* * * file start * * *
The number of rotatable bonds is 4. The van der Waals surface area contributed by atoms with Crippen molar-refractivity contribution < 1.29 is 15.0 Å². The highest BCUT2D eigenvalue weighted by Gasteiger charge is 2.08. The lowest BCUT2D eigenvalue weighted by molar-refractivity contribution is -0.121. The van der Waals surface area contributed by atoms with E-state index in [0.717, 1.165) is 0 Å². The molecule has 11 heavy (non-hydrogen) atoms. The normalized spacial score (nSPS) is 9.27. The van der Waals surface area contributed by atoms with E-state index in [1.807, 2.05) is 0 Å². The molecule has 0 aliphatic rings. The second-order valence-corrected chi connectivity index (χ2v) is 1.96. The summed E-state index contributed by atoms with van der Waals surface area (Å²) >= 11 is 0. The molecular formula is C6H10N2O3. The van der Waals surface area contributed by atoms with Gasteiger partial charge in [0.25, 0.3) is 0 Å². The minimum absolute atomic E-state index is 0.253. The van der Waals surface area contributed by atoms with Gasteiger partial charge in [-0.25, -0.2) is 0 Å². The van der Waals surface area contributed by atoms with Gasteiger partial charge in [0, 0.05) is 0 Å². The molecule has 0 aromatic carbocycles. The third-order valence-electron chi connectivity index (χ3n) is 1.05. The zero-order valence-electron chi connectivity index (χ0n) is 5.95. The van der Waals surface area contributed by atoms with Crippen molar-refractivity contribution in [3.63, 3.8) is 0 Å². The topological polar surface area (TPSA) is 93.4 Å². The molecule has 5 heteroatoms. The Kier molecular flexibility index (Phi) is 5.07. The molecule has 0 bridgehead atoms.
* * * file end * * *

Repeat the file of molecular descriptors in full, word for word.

The number of rotatable bonds is 4. The van der Waals surface area contributed by atoms with Crippen molar-refractivity contribution < 1.29 is 15.0 Å². The highest BCUT2D eigenvalue weighted by Gasteiger charge is 2.08. The lowest BCUT2D eigenvalue weighted by molar-refractivity contribution is -0.121. The van der Waals surface area contributed by atoms with E-state index in [0.717, 1.165) is 0 Å². The molecule has 11 heavy (non-hydrogen) atoms. The normalized spacial score (nSPS) is 9.27. The van der Waals surface area contributed by atoms with E-state index in [1.807, 2.05) is 0 Å². The molecule has 0 aliphatic rings. The second-order valence-corrected chi connectivity index (χ2v) is 1.96. The summed E-state index contributed by atoms with van der Waals surface area (Å²) >= 11 is 0. The molecular formula is C6H10N2O3. The van der Waals surface area contributed by atoms with Gasteiger partial charge in [0.25, 0.3) is 0 Å². The minimum absolute atomic E-state index is 0.253. The van der Waals surface area contributed by atoms with Gasteiger partial charge in [-0.25, -0.2) is 0 Å². The van der Waals surface area contributed by atoms with Gasteiger partial charge in [0, 0.05) is 0 Å². The molecule has 0 aromatic carbocycles. The third-order valence-electron chi connectivity index (χ3n) is 1.05. The zero-order valence-electron chi connectivity index (χ0n) is 5.95. The van der Waals surface area contributed by atoms with Crippen molar-refractivity contribution in [3.63, 3.8) is 0 Å². The topological polar surface area (TPSA) is 93.4 Å². The molecule has 5 heteroatoms. The Kier molecular flexibility index (Phi) is 5.07. The molecule has 0 bridgehead atoms.